by Chief Inspector Mark Weller, district commander Canterbury police
As Canterbury district commander, one of the issues I am asked about is what we are doing to tackle anti-social behaviour among our young people.
Concerns are voiced about a wide range of problems, from rowdiness and vandalism to public order offences and even violence.
I am always keen to reassure residents that anti-social behaviour and criminality associated with young people is no more of a problem in the Canterbury district than it is in anywhere else in the country.
- Crowbar beating…a string of nasty assaults…just what the hell is going on?
- Youth makes court appearance after weekend of violence
Most children and teenagers are brilliant people and aren’t causing any issues. The fact is the vast majority of anti-social behaviour is caused by a tiny minority.
That tiny minority needs to know their behaviour will not be tolerated, because even so-called low level anti-social behaviour can have a negative impact on people. What some people call ‘a bit of fun’ can be incredibly intimidating for others.
The most important thing is to report problems directly to us, either online via the Kent Police website, speaking to your local Police Community Support Officer or phoning 101 or 999 if a crime is in progress.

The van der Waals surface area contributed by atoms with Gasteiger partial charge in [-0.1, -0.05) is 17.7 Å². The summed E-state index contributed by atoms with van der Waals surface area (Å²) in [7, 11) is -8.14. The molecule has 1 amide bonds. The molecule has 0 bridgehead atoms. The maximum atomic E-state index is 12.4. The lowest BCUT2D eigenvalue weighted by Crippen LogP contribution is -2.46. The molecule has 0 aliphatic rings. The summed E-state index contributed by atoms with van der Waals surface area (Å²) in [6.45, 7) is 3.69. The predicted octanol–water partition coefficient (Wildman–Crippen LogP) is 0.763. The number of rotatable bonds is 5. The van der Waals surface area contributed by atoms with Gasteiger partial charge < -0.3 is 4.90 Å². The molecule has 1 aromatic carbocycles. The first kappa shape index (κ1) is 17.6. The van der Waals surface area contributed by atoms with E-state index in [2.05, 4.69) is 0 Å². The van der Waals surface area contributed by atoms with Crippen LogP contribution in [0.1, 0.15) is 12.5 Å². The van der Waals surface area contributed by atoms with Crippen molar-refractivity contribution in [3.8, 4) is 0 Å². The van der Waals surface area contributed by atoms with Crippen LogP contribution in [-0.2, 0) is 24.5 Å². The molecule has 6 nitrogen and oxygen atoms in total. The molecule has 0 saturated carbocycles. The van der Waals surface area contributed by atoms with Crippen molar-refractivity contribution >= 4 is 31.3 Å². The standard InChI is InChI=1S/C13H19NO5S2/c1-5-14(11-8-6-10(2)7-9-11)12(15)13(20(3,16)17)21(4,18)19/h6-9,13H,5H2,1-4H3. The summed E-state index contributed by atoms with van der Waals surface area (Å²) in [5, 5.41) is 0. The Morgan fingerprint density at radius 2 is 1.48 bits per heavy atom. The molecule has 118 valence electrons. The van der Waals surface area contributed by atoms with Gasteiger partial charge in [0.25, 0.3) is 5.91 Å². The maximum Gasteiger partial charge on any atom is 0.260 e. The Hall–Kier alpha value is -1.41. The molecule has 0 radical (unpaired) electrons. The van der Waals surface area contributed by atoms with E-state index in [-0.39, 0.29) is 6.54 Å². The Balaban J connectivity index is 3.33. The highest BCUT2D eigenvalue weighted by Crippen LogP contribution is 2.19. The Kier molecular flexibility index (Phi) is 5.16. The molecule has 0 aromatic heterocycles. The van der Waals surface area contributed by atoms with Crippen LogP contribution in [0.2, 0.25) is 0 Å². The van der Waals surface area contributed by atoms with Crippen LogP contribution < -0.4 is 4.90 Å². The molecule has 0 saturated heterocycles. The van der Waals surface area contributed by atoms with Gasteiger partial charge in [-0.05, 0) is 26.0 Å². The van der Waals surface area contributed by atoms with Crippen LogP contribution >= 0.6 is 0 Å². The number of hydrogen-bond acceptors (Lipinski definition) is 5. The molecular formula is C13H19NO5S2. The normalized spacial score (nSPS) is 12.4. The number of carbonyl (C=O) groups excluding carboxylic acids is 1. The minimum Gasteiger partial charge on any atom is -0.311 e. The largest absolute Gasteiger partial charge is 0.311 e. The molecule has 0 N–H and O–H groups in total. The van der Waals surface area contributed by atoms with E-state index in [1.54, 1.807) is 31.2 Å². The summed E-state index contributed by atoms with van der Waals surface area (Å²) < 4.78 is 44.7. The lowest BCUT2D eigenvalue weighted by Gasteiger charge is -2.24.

Once a problem has been identified our Community Safety Unit will work closely with other agencies such as the city and county councils to get to the root of problem and take action.
We have a number of powers available to us to stamp down on anti-social behaviour, from seizing and disposing alcohol from young people to applying for dispersal orders or Criminal Behaviour Orders.
Often the young people who are causing trouble are vulnerable themselves, and behind the scenes we liaise closely with other agencies to identify children who need extra support.
I urge parents to talk to their children about their behaviour, what is acceptable – and what is not – and to make sure they know where they are and who they are associating with.
School holidays and the warmer weather can sometimes spark a rise in anti-social behaviour and I would also like to reassure people that we take this into account when planning where our officers patrol and what times they come on duty.
But we can’t take action if we haven’t been told there’s an issue. Posting your concerns on social media is not the answer. Tell us and we will do what we can to stop anti-social behaviour in its tracks.